fuso, but ho stepped back to his gun and
sent a shot into the sinking Alabama.
Capt. Winslow at once gave the order to
man the rigging, and gave throe cheers
for Quartermaster Rowley.
The latter was greatly lionized after
his return to this country. Congress
voted him a gold medal, he received
other valuable gifts, and President Liu
coin personally thanked him. For sev
eral days before his interview with the
president Rowley had accepted frequent
invitations to drink champagne, and
probably showed the effects. As he arose
to go Mr. Lincoln gave him SIOO, say
"Now don't drink too much liquor;
drink just a little, but not too muph. I
know you old sailor's all like a little grog,
but be careful and not drink too much."—
The weight anil hulk of the gold and
silver coin now hold by tho United States
treasury forms the subject of inquiry by
a correspondent of a mathematical turn
of mind and he finds that the weight ol
the gold is COl tons of '2.000 pounds and
tho silver 8,000 tons. Packing it along
the highway as cord wood is packed, the
gold would make a barricade four feet
high, four foot thick for a distance of 3:15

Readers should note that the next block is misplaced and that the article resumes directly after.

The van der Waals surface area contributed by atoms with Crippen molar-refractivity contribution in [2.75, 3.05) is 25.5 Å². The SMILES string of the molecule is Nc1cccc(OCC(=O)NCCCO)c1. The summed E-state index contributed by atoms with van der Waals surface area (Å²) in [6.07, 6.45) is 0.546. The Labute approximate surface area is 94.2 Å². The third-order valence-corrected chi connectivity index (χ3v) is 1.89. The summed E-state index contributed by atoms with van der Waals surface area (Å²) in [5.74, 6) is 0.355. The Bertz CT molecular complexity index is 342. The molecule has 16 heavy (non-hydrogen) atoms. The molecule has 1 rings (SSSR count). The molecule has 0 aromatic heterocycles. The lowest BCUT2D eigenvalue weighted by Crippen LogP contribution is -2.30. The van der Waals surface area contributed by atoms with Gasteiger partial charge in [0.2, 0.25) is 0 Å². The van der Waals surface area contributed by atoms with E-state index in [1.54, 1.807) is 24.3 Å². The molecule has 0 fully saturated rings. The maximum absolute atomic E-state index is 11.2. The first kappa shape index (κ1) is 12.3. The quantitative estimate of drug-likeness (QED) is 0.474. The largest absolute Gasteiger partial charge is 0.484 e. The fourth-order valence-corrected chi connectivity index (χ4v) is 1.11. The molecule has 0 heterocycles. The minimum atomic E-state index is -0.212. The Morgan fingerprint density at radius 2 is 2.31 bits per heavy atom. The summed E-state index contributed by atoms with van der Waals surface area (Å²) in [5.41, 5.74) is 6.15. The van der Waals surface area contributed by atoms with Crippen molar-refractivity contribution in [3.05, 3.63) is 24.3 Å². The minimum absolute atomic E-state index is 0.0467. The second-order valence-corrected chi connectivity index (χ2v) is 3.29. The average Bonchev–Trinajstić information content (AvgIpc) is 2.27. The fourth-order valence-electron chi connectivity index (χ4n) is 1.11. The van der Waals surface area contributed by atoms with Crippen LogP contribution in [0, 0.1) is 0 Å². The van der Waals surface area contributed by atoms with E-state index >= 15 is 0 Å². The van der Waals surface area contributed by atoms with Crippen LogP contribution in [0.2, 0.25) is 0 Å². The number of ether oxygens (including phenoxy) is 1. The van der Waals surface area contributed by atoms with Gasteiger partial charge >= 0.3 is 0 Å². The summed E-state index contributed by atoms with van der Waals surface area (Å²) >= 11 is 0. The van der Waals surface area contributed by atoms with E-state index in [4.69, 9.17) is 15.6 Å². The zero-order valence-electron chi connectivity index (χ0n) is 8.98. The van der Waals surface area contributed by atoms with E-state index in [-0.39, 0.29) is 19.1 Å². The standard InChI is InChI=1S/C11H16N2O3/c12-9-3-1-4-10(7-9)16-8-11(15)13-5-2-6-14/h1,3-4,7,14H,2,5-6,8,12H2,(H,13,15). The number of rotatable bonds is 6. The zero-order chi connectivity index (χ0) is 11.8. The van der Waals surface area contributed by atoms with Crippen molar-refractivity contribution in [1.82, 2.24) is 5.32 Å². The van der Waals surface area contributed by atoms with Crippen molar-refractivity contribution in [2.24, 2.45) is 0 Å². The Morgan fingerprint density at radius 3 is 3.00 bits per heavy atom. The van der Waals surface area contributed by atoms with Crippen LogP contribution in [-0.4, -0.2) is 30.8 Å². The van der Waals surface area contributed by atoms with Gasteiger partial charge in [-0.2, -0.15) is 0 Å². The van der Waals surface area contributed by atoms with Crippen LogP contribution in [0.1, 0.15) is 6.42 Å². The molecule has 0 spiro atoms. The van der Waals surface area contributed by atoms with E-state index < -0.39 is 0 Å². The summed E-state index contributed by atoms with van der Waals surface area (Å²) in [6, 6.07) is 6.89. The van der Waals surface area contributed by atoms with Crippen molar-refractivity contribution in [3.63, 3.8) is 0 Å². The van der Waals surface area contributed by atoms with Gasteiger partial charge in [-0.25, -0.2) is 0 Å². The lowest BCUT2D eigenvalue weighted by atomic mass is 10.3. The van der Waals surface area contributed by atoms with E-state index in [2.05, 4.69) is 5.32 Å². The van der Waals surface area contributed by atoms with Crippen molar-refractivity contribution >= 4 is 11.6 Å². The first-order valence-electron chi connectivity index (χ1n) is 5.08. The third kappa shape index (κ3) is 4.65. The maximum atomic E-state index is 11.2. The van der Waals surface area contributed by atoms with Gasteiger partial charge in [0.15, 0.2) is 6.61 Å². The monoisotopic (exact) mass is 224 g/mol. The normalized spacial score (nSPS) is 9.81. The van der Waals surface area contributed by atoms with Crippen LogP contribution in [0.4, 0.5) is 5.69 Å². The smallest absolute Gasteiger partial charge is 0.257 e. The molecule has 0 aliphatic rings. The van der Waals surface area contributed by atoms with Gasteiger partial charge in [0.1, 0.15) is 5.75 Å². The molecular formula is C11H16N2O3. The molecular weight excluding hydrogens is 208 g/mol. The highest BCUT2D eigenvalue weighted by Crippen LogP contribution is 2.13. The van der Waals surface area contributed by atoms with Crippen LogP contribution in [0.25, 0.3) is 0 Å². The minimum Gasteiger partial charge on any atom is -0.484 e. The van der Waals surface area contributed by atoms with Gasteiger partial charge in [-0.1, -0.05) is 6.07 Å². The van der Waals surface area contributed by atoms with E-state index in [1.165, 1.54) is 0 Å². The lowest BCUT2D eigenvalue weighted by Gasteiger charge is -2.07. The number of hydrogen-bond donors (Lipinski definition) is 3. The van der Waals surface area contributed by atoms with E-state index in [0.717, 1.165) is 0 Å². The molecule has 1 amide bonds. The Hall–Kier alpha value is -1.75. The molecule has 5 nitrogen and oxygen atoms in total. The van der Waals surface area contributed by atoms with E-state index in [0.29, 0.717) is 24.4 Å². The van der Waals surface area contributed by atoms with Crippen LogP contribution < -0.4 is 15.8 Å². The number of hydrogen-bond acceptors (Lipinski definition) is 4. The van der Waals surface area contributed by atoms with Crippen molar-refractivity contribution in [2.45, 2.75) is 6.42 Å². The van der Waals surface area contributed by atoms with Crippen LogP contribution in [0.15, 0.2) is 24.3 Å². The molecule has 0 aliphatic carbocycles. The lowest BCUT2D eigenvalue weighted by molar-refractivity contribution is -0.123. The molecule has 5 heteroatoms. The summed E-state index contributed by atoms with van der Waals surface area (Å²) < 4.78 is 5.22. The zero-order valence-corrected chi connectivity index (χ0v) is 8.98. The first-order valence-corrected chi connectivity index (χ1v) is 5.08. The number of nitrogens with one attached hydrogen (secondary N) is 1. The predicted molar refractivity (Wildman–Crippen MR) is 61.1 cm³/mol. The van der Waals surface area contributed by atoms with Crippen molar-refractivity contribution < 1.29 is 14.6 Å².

feet, and tho silver, if similarly packed,
would extend 1,248 feet or live-sixths of a
mile. If packed in carls, ono ton to each
cart, the procession would be nearly
thirty-three miles long, of which distance
tho gold bearing carts would cover two
and a half miles and tho silvor a fraction
over thirty and a quarter miles.—Ex
Reports describe Mount Ruapehu, in
Now Zealand, to be In a state of volcanic
activity. On tho 29th of April an enor
mous cloud of steam was seen ascending
from tho summit. Sinco the terrible
eruption at Tarawora in 1886 any now
out Durst gives cause for muoh alarm all
along this belt of volcanic country.
Another volcanic eruption is reported
on the island of Oshlma, the first news of
whioh was brought to Yokohama by the
master of a passing steamer. This haa
been an active volcano sinco the year
684 A. D.